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How to Eat to Help Your Heart

Even though my business is Medicare supplement coverage, my master’s degree was in Nutrition and Exercise Science.  I’m very interested in how we can all stay healthy, and use less medical care, as we age.

It may not be as hard as you fear to eat the kind of food your body craves.  Scientists say there’s a direct relationship between the total antioxidant capacity of your overall nutrition and a reduced risk of heart failure.  Fortunately, you don’t have to be a scientist to make sense of that.  As long as you’re not color blind, it’s pretty easy to judge whether you’re getting enough antioxidants.  Fruits and vegetables with bright, rich color tend to be abundant in life-saving antioxidants.

How Science Measures Your Risk of Heart Trouble

Antioxidant compounds are thought to protect us from cardiovascular disease because these antioxidants prevent endothelial damage that can contribute to atherosclerosis.

Endothelial cells line the interior of blood vessels and lymphatic vessels.  They interface with circulating blood and lymph.  Endothelial damage can reveal inflammatory disease, like rheumatoid arthritis.  It can also predict cardiovascular trouble to come.

What Can We Learn from Nutritional Research

At Harvard Medical School in Massachusetts, Susanne Rautiainen and her colleagues examined data from research involving 33,713 women.  They were between age 49 and 83 and had enrolled in the Swedish Mammography Cohort.

The researchers surveyed what they ate and drank to calculate how well their diet supplied antioxidants for more than 11.3 years of follow-up.  During that time, 884 cases of heart failure were seen. The data showed that those with the highest average antioxidant consumption were 42 percent less likely to suffer heart failure compared to women getting lower amounts of antioxidants.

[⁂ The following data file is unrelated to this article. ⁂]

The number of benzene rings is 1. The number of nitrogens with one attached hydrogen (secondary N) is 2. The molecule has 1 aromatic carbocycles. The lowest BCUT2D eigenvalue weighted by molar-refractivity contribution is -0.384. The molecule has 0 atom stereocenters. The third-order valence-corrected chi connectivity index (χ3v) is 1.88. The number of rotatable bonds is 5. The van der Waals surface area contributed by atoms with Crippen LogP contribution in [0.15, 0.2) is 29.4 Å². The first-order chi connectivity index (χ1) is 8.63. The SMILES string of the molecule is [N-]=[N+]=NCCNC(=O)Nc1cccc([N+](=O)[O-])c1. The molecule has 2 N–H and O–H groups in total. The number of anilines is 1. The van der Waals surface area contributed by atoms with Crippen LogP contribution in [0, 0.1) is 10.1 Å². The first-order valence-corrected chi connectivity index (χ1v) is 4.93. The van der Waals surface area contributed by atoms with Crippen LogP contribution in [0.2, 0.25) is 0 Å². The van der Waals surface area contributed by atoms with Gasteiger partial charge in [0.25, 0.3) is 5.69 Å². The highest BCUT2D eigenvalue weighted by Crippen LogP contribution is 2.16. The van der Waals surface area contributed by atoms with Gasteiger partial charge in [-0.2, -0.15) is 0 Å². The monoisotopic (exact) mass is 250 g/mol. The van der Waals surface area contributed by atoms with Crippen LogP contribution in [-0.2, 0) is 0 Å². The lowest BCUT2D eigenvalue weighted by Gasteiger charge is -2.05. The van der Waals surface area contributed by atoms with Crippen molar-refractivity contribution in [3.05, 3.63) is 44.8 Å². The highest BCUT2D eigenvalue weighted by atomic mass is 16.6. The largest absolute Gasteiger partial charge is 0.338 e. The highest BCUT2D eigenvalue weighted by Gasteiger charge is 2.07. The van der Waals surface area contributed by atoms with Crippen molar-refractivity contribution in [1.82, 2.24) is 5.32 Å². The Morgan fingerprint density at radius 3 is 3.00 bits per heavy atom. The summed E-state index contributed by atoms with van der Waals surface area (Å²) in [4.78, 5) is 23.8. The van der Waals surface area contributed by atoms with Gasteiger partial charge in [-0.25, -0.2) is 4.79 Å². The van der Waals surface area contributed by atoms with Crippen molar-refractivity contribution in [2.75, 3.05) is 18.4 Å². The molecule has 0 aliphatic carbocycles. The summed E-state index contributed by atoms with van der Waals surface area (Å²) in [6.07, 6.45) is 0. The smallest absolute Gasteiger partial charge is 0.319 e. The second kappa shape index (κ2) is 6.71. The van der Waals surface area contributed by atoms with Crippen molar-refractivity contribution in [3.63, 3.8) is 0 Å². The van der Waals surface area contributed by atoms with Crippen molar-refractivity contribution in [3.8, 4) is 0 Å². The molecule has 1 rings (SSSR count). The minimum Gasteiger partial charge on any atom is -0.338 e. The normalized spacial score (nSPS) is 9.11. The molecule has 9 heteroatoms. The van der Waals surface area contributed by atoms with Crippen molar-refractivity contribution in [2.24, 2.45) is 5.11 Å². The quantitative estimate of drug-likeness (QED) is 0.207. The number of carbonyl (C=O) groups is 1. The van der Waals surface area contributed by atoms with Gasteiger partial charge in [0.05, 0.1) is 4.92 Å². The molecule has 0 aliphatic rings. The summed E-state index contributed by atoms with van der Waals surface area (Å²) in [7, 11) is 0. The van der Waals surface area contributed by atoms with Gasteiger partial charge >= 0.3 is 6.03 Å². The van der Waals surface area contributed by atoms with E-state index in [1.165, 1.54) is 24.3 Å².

The Definitive List of the Most Antioxidant Foods

Research has also identified the most antioxidant foods you can eat.  At Tufts University, scientists at the Human Nutrition Research Center on Aging measured relative antioxidant
power.

Among fruits, prunes and raisins led the pack.  They were followed by berries, like blueberries, blackberries, strawberries and raspberries. Unfortunately, conventionally-grown berries are loaded with chemicals like pesticides, so look for organic.  Plums and oranges followed berries, and red grapes and cherries were next.  Grapes and cherries also have the heavy-pesticide problem unless you get organic.

Among vegetables, kale and spinach were ahead, but they have pesticide issues.  Organic solves that problem.  Brussels sprouts and alfalfa sprouts were next followed by broccoli flowers and beets.  Red bell peppers were next (look for organic) followed by onions and corn.  Unless organic, corn is usually genetically modified.  Eggplant rounded out the top 10 vegetables for antioxidant richness.

 

 
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